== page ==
Bernard Kouchner, a long-term humanitarian advocate, said he came close to stepping down over the French government's new law and order crusade against the Roma gypsies.
French Foreign Minister Bernard Kouchner at the Elysee Palace, Paris on Monday
The French foreign minister, Bernard Kouchner, told RTL radio on Monday that he had considered resigning over the French government's recent crackdown on Roma Gypsies. Kouchner said he told President Nicolas Sarkozy about his concerns and his thoughts of stepping down. He decided to remain in the job, saying that leaving amounted to 'deserting.'
"I asked myself whether I should resign, Kouchner said. "But what would have that changed? No, I was not happy about this policy. I've been involved with the Roma for 25 years. And I don't like making a political issue out of them."
On Friday, in an address to French ambassadors, Kouchner still openly supported Sarkozy's policy on the Roma deportations. Kouchner is the founder of the renowned medical charity Doctors Without Borders and is a highly respected human rights activist. Observers have generally believed that the former Socialist politician would have trouble accommodating himself in Sarkozy's conservative government whose views he does not always share.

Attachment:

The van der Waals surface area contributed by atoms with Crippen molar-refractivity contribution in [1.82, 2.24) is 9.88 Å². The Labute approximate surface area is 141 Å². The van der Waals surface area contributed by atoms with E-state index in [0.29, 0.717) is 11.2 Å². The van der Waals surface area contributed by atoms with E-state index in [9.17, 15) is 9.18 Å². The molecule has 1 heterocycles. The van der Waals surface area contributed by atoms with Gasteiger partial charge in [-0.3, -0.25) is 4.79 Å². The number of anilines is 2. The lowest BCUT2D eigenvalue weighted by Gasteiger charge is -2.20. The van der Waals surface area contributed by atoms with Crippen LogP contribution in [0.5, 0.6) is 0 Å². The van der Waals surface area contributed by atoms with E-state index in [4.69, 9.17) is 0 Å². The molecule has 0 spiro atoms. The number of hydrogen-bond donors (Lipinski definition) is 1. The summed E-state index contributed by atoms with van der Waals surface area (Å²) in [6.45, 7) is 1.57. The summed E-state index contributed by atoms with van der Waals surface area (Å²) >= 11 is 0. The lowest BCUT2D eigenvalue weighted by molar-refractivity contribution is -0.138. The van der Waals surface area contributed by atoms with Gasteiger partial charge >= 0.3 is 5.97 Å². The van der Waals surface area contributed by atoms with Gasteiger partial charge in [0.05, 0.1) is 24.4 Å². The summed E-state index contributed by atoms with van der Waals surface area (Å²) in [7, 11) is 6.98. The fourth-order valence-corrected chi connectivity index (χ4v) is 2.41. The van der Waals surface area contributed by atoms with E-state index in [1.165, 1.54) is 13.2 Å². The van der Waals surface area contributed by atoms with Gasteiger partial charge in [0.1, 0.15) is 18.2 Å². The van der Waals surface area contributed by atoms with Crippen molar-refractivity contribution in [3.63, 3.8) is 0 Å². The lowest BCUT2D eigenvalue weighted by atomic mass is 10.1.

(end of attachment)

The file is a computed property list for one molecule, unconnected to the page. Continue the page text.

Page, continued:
In another sign that not everyone is in agreement with Sarkozy's tough anti-crime and immigration policy, France's Defense Minister Hervé Morin of the center-right New Center party also broke ranks, criticizing the tough crusade of President Sarkozy and the Interior Minister Brice Hortefeux.
On average, 1,000 Roma Gypsies are expelled each month
8,000 Roma sent back this year already
Critics say the recent campaigns are a calculated move to boost Sarkozy's flagging popularity before elections in 2012 and distract attention from unpopular plans to cut public spending and raise the retirement age.
Jean-Marie le Pen, the veteran leader of the extreme-right National Front, however, agrees with the deportations. He added that Sarkozy was powerless to do anything fundamental about what he described as "a problem caused by the European Union opening the borders between European countries."
Roma can legally travel to EU countries, but they must show that they have found a job if they want to stay legally in France for more than three months.
The French government has sent more than 8,000 Roma back to Bulgaria and Romania since the start of the year. Around 1,000 were sent back in the past four weeks.
On Tuesday, French officials are due to meet with representatives of the European Commission, which is also critical of Paris's crackdown on Roma gypsies. The United Nations and the Vatican have also condemned the expulsions.
Author: Wilhelmina Lyffyt (Reuters/AFP/dpa)
Editor: Nigel Tandy